Hong Kong braces for new mass protests against planned extraditions to China

12th Jun 2019    |    Source: reuters.com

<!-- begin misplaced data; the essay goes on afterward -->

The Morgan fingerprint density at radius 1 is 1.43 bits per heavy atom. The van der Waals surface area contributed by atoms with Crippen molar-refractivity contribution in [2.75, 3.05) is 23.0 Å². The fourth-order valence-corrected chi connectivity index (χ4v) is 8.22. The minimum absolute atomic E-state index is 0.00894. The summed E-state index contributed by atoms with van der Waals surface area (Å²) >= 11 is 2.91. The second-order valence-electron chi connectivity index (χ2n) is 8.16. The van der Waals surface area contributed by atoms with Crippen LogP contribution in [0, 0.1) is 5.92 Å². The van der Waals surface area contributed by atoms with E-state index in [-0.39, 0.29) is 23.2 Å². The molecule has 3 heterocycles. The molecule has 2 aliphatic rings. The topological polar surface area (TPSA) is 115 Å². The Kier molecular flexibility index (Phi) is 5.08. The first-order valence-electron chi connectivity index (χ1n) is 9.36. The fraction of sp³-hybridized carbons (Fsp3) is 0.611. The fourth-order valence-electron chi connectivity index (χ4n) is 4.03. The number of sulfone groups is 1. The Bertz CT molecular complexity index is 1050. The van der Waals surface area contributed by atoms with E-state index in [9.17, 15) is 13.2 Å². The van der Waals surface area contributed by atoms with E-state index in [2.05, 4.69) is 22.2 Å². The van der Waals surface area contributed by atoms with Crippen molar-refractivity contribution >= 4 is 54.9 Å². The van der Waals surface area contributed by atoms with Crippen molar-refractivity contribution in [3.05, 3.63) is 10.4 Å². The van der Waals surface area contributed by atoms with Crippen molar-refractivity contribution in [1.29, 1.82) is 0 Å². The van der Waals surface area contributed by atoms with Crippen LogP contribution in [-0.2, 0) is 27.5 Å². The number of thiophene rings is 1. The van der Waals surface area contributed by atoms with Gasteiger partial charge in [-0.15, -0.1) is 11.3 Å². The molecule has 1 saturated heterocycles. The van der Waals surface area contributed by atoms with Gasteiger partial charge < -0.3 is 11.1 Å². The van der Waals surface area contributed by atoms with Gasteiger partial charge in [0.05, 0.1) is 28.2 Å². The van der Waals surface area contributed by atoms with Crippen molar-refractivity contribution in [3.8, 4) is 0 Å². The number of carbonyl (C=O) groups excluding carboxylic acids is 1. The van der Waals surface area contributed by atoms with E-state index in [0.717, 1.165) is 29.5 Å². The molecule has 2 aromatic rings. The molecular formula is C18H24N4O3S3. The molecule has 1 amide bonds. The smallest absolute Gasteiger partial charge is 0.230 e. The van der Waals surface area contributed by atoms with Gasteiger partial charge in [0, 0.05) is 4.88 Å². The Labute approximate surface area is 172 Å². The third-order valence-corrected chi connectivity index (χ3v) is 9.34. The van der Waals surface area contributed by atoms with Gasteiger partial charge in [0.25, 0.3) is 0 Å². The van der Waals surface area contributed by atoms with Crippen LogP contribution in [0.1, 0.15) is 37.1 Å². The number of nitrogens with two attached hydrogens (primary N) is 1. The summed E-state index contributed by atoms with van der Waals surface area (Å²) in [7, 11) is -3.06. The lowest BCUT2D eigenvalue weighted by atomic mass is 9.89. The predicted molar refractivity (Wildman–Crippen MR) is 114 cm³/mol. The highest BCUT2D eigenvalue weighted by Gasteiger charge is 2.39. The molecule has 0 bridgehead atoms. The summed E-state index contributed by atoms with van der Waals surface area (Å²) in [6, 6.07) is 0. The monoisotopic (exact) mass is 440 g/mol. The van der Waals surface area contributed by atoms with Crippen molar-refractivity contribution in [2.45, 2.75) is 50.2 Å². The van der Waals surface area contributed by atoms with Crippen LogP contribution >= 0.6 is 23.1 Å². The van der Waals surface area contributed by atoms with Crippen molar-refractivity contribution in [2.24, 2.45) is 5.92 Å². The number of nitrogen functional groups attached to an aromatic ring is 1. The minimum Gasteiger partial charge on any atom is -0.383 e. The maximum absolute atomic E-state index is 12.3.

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World News June 11, 2019 / 3:20 AM / Updated 12 minutes ago Hong Kong braces for new mass protests against planned extraditions to China Clare Jim, Jessie Pang 6 Min Read HONG KONG (Reuters) - Hong Kong braced for strikes, transport go-slows and another mass demonstration in protest against a proposed extradition law that would allow people to be sent to China for trial, as the Chinese-ruled city’s leader vowed defiance. Hong Kong Chief Executive Carrie Lam said she would push ahead with the bill despite deep concerns across vast swaths of the Asian financial hub that triggered its biggest political demonstration since its handover from British to Chinese rule in 1997. In a rare move, prominent business leaders warned that pushing through the extradition law could undermine investor confidence in Hong Kong and erode its competitive advantages. Related Coverage China says Hong Kong matters purely an internal affair The extradition bill, which has generated unusually broad opposition at home and abroad, is due for a second round of debate on Wednesday in the city’s 70-seat Legislative Council. The legislature is controlled by a pro-Beijing majority. An online petition has called for 50,000 people to surround the legislature building at 10 p.m. (1400 GMT) on Tuesday and remain until Wednesday. Britain handed Hong Kong back to China under a “one-country, two-systems” formula, with guarantees that its autonomy and freedoms, including an independent justice system, would be protected. But many accuse China of extensive meddling, denying democratic reforms, interfering with local elections and the disappearance of five Hong Kong-based booksellers, starting in 2015, who specialized in works critical of Chinese leaders. Sunday’s protests plunged Hong Kong into political crisis, just as months of pro-democracy “Occupy” demonstrations did in 2014, heaping pressure on Lam’s administration and her official backers in Beijing. She warned against any “radical actions”, following clashes in the early hours of Monday between some protesters and police after Sunday’s otherwise peaceful march. Police erected metal barriers to secure the council building as a small number of protesters started to gather on Tuesday evening despite torrential rain and thunderstorm warnings. Police conducted random ID checks at train stations. Pro-democracy legislator Claudia Mo and protest organiser Jimmy Sham demonstrate outside the Legislative Council building in Hong Kong, China June 11, 2019